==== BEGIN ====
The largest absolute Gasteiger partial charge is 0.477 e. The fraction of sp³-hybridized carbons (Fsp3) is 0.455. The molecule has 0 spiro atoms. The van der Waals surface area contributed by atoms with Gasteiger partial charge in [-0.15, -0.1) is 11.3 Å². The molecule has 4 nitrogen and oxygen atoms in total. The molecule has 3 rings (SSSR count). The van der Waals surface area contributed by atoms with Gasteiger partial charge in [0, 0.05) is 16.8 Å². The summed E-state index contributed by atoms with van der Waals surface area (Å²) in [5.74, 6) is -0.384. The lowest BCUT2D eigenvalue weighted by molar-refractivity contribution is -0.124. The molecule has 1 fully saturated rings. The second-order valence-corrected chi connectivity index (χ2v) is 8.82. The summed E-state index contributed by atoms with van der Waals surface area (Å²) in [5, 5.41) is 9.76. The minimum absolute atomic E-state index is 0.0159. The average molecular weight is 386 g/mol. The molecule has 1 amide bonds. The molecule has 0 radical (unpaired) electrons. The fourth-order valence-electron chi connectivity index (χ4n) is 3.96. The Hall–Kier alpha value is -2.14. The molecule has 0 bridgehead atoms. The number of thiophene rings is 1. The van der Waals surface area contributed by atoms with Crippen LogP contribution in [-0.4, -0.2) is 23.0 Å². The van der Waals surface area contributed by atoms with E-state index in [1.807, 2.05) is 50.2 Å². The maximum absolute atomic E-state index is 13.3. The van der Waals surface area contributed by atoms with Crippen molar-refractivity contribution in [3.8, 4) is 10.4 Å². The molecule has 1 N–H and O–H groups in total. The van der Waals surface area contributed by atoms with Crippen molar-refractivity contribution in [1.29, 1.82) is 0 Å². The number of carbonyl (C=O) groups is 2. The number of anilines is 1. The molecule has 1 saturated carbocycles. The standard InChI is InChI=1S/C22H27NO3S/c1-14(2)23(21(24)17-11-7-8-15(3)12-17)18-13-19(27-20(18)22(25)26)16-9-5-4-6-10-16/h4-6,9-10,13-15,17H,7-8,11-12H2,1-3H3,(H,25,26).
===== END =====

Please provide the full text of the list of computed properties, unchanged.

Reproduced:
The largest absolute Gasteiger partial charge is 0.477 e. The fraction of sp³-hybridized carbons (Fsp3) is 0.455. The molecule has 0 spiro atoms. The van der Waals surface area contributed by atoms with Gasteiger partial charge in [-0.15, -0.1) is 11.3 Å². The molecule has 4 nitrogen and oxygen atoms in total. The molecule has 3 rings (SSSR count). The van der Waals surface area contributed by atoms with Gasteiger partial charge in [0, 0.05) is 16.8 Å². The summed E-state index contributed by atoms with van der Waals surface area (Å²) in [5.74, 6) is -0.384. The lowest BCUT2D eigenvalue weighted by molar-refractivity contribution is -0.124. The molecule has 1 fully saturated rings. The second-order valence-corrected chi connectivity index (χ2v) is 8.82. The summed E-state index contributed by atoms with van der Waals surface area (Å²) in [5, 5.41) is 9.76. The minimum absolute atomic E-state index is 0.0159. The average molecular weight is 386 g/mol. The molecule has 1 amide bonds. The molecule has 0 radical (unpaired) electrons. The fourth-order valence-electron chi connectivity index (χ4n) is 3.96. The Hall–Kier alpha value is -2.14. The molecule has 0 bridgehead atoms. The number of thiophene rings is 1. The van der Waals surface area contributed by atoms with Crippen LogP contribution in [-0.4, -0.2) is 23.0 Å². The van der Waals surface area contributed by atoms with E-state index in [1.807, 2.05) is 50.2 Å². The maximum absolute atomic E-state index is 13.3. The van der Waals surface area contributed by atoms with Crippen molar-refractivity contribution in [3.8, 4) is 10.4 Å². The molecule has 1 N–H and O–H groups in total. The van der Waals surface area contributed by atoms with Crippen molar-refractivity contribution in [1.29, 1.82) is 0 Å². The number of carbonyl (C=O) groups is 2. The number of anilines is 1. The molecule has 1 saturated carbocycles. The standard InChI is InChI=1S/C22H27NO3S/c1-14(2)23(21(24)17-11-7-8-15(3)12-17)18-13-19(27-20(18)22(25)26)16-9-5-4-6-10-16/h4-6,9-10,13-15,17H,7-8,11-12H2,1-3H3,(H,25,26).